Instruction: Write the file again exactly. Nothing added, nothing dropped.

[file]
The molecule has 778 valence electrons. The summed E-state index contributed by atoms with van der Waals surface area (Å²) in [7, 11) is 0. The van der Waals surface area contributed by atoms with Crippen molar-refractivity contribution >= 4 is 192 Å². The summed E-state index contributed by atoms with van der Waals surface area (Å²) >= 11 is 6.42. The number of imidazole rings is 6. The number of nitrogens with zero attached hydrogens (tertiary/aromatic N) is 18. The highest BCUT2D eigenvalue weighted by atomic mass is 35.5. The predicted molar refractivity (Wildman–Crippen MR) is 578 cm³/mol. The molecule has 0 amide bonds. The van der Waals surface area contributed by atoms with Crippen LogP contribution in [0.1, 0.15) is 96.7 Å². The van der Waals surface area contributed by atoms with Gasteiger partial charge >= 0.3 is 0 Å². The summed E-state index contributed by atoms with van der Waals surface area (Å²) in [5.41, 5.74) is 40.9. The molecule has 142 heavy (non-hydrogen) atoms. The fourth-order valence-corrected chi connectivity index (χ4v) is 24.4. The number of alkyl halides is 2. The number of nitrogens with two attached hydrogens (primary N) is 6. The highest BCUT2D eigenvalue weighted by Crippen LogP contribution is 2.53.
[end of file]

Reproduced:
The molecule has 778 valence electrons. The summed E-state index contributed by atoms with van der Waals surface area (Å²) in [7, 11) is 0. The van der Waals surface area contributed by atoms with Crippen molar-refractivity contribution >= 4 is 192 Å². The summed E-state index contributed by atoms with van der Waals surface area (Å²) >= 11 is 6.42. The number of imidazole rings is 6. The number of nitrogens with zero attached hydrogens (tertiary/aromatic N) is 18. The highest BCUT2D eigenvalue weighted by atomic mass is 35.5. The predicted molar refractivity (Wildman–Crippen MR) is 578 cm³/mol. The molecule has 0 amide bonds. The van der Waals surface area contributed by atoms with Crippen LogP contribution in [0.1, 0.15) is 96.7 Å². The van der Waals surface area contributed by atoms with Gasteiger partial charge >= 0.3 is 0 Å². The summed E-state index contributed by atoms with van der Waals surface area (Å²) in [5.41, 5.74) is 40.9. The molecule has 142 heavy (non-hydrogen) atoms. The fourth-order valence-corrected chi connectivity index (χ4v) is 24.4. The number of alkyl halides is 2. The number of nitrogens with two attached hydrogens (primary N) is 6. The highest BCUT2D eigenvalue weighted by Crippen LogP contribution is 2.53.